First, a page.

How appropriate is it that a sweet corn grower's last name is Corney? :) Read on to find out!
This year full-time country woman Denise Corney's brother, Terry, planted his usual acre of sweet corn. Despite the epic drought that we are experiencing this year, Corney Corn is thriving. So much so that Denise feels like she has corn growing out of her ears.
Several times this past week I've helped Denise with her corn stand. Our friends and owner of Galion's KFC on St. Rt. 598 north of Galion has graciously allowed Denise to set up shop in front of the restaurant. Denise also sets up at NorthSide Farmers' Market in Heise Park on Thursdays (4 -6:30 p.m.)
And, this is what is wonderful about living rural: not only do our friends allow us to sell produce in front of their business (on a busy highway, which really helps move product), but part of my payment from Denise was in sweet corn. One night I cooked and froze eight dozen ears after a hot day of selling. It sounds like a lot, and I guess it is, but it really did not take that long.
Here's how I did it. First I shucked the corn and put the naked ears in a large plastic storage tub. Next I got out my large stainless steel stock pot that has a colander basket that fits inside and put about 3 quarts of water in it and got it boiling. When this stock pot came with my set of cookware, I thought, Holy Smokes! Who eats this much spaghetti? It seemed like it would cook more than even the largest Italian family could devour in one meal, and I should know because my best friend comes from a super-sized Italian family. But, know what? I love this stock pot. Not only for steaming food like corn on the cob, but also because it serves as a water bath canner when I make jam. :)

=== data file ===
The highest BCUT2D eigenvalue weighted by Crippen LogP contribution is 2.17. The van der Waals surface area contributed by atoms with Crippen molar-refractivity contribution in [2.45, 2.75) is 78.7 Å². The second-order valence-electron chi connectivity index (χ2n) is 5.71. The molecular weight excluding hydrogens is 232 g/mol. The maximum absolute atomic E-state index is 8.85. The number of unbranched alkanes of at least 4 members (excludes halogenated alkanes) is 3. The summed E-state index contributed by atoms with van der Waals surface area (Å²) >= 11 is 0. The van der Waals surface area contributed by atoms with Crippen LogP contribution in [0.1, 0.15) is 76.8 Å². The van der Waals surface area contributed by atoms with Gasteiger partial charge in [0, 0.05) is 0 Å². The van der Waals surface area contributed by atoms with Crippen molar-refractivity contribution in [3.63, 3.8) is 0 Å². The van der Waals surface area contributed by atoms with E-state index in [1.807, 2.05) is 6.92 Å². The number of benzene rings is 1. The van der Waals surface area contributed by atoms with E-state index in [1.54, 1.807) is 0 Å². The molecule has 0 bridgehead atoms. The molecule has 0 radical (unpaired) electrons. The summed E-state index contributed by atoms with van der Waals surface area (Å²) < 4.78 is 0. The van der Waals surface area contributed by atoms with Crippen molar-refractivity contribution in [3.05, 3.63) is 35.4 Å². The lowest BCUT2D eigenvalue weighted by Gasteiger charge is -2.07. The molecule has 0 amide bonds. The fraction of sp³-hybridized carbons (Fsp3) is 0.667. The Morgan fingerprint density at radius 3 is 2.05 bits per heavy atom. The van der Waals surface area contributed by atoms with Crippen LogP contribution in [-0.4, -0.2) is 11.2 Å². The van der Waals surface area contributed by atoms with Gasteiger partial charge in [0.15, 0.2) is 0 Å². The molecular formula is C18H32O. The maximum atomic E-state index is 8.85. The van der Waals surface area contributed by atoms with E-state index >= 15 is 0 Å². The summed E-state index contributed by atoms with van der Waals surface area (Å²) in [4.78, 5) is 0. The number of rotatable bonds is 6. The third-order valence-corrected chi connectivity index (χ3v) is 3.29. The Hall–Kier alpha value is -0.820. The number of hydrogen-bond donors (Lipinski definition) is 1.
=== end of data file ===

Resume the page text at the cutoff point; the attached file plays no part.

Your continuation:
I let a batch of corn steam for about 10 minutes. As soon as I took it out, I added another batch to steam while I cut the first batch from the cob. All I used was a sharp, thin-bladed knife. No fancy-dancy corn cutter is needed unless you really love kitchen gadgets that only accomplish one task. Then I say, go for it!
Because the smallest freezer bags I could find were quart sized, and that there is no way that the two of us could eat a quart of corn, I put enough corn for a meal in sandwich bags (about a pint). Then I put two bags in a freezer bag for the best protection.
As soon as each batch came out of the steamer, I put in another, which gave this process great momentum. All-in-all it took about 3 hours, from shucking to processing to cleaning up the kitchen.
Was it worth it? You betcha! Now I have our winter's worth of sweet corn in the freezer, just waiting to be put in tasty winter fare.
Writing this post today made me think of the song Jubilation T. Cornpone, from the play Li'l Abner. Why? Well, just take a gander at what was left of those 96 ears of corn! You can listen to the song here.